Tuesday, 17 October 2017

Just quickly...

Click for the opportunity to get trained to lead a writing workshop in Cambodia with Writing Through. You don’t need to be a writer, poet, or teacher and you don’t need to move to Cambodia. Training is scheduled for Friday, 27 October in Central Singapore.

Saturday, 14 October 2017

500 words from Stephanie Han

500 words from is an occasional series in which novelists and short story writers talk about their newly-published books.

Stephanie Han is an American with family roots in Korea. She now divides her time between Hong Kong and Hawaii, home of her family since 1904. Her short stories cross the borders and boundaries of Hong Kong, Korea, and the United States.

Swimming in Hong Kong is Stephanie’s debut collection. It has won wide praise, including from Viet Thanh Nguyen, author of The Sympathizer. It explores the geography of hope and love, as its characters struggle with dreams of longing and home, and wander in the myths of memory and desire.

So, over to Stephanie…

Tuesday, 3 October 2017

Guest post: Nicky Harman on translating Happy Dreams, by Jia Pingwa

Although few of his novels are currently translated into English, Jia Pingwa is one of China’s most popular novelists. UK-based Nicky Harman translates from Chinese into English, and spends time promoting contemporary Chinese fiction to the general English-language reader.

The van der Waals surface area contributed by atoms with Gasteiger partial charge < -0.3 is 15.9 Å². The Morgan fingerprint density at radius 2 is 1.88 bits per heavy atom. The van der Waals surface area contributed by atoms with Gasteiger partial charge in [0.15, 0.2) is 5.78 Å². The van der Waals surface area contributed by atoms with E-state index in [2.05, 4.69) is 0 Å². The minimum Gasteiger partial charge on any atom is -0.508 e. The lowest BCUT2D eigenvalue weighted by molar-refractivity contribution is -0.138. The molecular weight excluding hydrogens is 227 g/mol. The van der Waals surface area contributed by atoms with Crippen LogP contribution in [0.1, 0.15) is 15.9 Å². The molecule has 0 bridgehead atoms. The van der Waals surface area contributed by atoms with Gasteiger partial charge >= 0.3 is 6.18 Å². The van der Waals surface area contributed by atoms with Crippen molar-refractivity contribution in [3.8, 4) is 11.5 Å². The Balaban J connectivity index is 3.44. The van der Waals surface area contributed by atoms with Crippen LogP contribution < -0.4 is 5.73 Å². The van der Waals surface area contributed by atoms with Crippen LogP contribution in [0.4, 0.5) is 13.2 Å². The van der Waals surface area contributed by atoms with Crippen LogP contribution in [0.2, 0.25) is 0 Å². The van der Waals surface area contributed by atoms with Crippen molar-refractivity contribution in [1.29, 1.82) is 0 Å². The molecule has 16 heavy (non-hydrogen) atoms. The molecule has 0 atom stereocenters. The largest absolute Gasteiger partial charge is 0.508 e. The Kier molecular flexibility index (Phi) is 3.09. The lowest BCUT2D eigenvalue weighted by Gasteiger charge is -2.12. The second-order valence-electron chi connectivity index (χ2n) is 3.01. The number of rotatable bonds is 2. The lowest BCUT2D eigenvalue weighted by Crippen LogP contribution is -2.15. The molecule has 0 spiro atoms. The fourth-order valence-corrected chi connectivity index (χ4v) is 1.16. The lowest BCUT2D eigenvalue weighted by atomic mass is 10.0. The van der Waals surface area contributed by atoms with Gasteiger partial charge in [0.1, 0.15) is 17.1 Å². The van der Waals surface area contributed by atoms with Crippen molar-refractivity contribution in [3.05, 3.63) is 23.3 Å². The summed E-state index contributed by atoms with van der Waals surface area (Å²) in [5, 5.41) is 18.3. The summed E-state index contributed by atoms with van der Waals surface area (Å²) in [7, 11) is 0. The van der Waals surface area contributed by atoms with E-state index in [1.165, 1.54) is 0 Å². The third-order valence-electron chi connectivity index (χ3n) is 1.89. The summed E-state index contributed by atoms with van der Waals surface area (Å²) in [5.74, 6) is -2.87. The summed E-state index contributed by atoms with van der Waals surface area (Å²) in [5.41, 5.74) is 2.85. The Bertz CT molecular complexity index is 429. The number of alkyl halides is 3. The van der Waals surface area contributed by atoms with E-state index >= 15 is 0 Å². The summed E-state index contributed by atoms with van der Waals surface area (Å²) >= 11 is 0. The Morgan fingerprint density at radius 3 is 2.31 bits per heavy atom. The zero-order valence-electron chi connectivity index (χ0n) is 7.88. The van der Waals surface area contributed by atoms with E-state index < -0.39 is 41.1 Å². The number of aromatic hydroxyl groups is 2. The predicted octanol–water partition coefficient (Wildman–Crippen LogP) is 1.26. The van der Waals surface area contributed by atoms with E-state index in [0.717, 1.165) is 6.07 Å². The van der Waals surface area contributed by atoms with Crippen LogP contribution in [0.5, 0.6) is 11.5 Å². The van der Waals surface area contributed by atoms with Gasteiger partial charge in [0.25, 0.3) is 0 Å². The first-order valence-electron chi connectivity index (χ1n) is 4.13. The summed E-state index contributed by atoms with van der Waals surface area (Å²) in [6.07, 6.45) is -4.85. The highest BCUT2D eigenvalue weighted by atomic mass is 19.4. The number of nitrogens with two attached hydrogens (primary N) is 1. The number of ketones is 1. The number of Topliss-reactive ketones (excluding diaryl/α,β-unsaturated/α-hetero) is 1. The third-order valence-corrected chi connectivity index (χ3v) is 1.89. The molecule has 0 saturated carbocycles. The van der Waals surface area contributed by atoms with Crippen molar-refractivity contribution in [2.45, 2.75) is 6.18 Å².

Nicky’s translation of Jia Pingwa’s
高兴, Happy Dreams, has just been published.

Happy Dreams concerns Hawa 'Happy' Liu’s search for a life that lives up to his self-given name. He travels from his rural home to the city of Xi’an, taking with him only an eternally positive attitude, his devoted best friend Wufu, and a pair of high-heeled women’s shoes he hopes to slip onto the feet of the yet to be found love of his life.

In Xi’an, Happy and Wufu find jobs as trash pickers sorting through the city's dumps. But Happy refuses to be crushed by circumstance: in his eyes, life is what you make of it. His optimism seems justified when he meets a beautiful girl: surely she is the one to fill the shoes? But when harsh conditions and the crush of societal inequalities take the life of his friend, Happy needs more than just optimism to hold on to the belief that something better is possible.

Here, Nicky discusses translating 高兴